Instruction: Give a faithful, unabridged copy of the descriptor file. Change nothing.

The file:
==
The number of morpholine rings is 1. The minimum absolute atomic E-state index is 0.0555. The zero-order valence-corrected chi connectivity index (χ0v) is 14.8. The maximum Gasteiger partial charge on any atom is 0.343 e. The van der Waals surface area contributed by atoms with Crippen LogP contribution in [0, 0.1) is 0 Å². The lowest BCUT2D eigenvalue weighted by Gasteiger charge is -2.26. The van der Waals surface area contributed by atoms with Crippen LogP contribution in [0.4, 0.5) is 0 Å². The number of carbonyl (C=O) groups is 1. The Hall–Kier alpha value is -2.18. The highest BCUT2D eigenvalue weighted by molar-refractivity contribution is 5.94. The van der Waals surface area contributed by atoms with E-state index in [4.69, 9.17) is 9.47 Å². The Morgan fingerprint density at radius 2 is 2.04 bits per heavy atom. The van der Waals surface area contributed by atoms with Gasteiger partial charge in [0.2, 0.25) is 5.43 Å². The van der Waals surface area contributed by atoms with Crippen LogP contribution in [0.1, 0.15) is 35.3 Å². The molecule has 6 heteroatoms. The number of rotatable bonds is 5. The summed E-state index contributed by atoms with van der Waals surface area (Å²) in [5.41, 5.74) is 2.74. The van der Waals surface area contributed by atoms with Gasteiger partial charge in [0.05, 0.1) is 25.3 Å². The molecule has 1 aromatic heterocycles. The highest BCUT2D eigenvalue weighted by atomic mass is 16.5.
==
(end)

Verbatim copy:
The number of morpholine rings is 1. The minimum absolute atomic E-state index is 0.0555. The zero-order valence-corrected chi connectivity index (χ0v) is 14.8. The maximum Gasteiger partial charge on any atom is 0.343 e. The van der Waals surface area contributed by atoms with Crippen LogP contribution in [0, 0.1) is 0 Å². The lowest BCUT2D eigenvalue weighted by Gasteiger charge is -2.26. The van der Waals surface area contributed by atoms with Crippen LogP contribution in [0.4, 0.5) is 0 Å². The number of carbonyl (C=O) groups is 1. The Hall–Kier alpha value is -2.18. The highest BCUT2D eigenvalue weighted by molar-refractivity contribution is 5.94. The van der Waals surface area contributed by atoms with E-state index in [4.69, 9.17) is 9.47 Å². The Morgan fingerprint density at radius 2 is 2.04 bits per heavy atom. The van der Waals surface area contributed by atoms with Gasteiger partial charge in [0.2, 0.25) is 5.43 Å². The van der Waals surface area contributed by atoms with Crippen LogP contribution in [0.1, 0.15) is 35.3 Å². The molecule has 6 heteroatoms. The number of rotatable bonds is 5. The summed E-state index contributed by atoms with van der Waals surface area (Å²) in [5.41, 5.74) is 2.74. The van der Waals surface area contributed by atoms with Gasteiger partial charge in [0.05, 0.1) is 25.3 Å². The molecule has 1 aromatic heterocycles. The highest BCUT2D eigenvalue weighted by atomic mass is 16.5.